- December arabica coffee edged up 0.3% to $2.0975 per lb
- March London cocoa rose 0.2% to 1,824 pounds per tonne
LONDON: Raw sugar futures on ICE recovered on Friday from two week lows hit in the previous session amid improved sentiment in the wider financial markets and worries over global weather patterns.
Cocoa and coffee edged up meanwhile.
March raw sugar rose 1.4% to 19.87 cents per lb at 1109 GMT, having touched its lowest since the end of September at 19.48 on Thursday.
A dealer cited reports from the Climate Prediction Center that La Nina conditions have developed and are expected to continue into the winter.
"Brazilian mill groups are certainly watching this after the year they saw this last season. La Nina developing is no guarantee Brazilian cane will suffer, but it could also bring more rain to India and Thailand," he said.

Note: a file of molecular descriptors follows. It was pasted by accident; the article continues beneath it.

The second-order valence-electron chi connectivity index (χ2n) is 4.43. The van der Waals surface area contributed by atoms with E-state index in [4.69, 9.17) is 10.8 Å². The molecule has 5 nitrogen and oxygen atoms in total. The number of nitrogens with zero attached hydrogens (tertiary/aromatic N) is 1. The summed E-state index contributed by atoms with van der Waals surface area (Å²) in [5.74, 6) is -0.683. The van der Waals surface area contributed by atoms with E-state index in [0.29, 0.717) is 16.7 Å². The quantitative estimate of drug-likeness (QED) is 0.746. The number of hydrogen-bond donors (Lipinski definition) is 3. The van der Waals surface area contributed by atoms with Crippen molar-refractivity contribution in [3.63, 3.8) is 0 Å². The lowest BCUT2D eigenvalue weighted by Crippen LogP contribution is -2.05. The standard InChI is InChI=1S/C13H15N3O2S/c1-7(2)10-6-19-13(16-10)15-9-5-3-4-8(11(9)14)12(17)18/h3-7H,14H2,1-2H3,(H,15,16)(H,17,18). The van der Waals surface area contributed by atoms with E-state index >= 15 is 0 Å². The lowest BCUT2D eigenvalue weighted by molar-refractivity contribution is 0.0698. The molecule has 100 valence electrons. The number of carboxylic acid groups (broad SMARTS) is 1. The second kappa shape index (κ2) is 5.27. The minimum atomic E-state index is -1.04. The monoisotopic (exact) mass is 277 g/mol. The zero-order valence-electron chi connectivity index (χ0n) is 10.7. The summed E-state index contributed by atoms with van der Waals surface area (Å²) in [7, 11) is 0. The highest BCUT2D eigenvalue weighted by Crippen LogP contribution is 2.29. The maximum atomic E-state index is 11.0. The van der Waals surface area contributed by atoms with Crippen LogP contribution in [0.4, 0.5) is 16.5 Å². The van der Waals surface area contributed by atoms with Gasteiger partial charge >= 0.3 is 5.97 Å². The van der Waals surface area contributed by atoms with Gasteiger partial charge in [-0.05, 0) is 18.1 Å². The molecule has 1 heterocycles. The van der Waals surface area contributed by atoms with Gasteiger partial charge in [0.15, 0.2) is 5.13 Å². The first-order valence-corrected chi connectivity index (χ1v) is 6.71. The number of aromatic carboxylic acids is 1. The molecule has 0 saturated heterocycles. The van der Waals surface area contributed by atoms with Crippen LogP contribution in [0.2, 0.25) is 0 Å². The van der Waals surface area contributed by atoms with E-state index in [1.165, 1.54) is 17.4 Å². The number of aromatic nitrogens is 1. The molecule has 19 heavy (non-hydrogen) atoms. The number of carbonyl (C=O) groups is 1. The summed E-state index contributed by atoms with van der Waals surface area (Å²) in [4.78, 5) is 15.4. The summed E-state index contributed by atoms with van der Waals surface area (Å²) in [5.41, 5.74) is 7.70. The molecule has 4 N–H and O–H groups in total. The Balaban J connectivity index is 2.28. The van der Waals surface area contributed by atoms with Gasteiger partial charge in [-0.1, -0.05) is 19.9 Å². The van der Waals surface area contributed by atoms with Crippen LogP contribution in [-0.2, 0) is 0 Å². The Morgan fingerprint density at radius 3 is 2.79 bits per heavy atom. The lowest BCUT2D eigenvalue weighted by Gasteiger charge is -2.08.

December white sugar rose 1.6% to $520.90 a tonne.
March London cocoa rose 0.2% to 1,824 pounds per tonne, having hit a two week of 1,802 on Thursday.
North American cocoa grindings, an indicator of demand for the chocolate ingredient, rose 4.3% in the third quarter from a year earlier, and just 3.6% when compared with the third quarter of pre-pandemic 2019, data showed.
Dealers said the figures were far worse than expected.
They follow data earlier this week that showed Europe's third-quarter cocoa grind rose 8.7% from a year earlier but only 3.5% from Q3 2019.
December New York cocoa rose 0.8% to $2,604 a tonne, having also hit its lowest in two weeks on Thursday at $2,567.
December arabica coffee edged up 0.3% to $2.0975 per lb, having hit $2.1515 on Tuesday, just short of a seven-year peak $2.1520.
January robusta coffee edged up 0.2% to $2,149 a tonne. The contract is nearing a four-year high of $2,180 hit late September.
Commerzbank said it expects the contracts will soon hit their recent multi-year highs again, as global shipping backlogs are sharply cutting exports from Brazil, the world's top arabica producer and second largest robusta grower.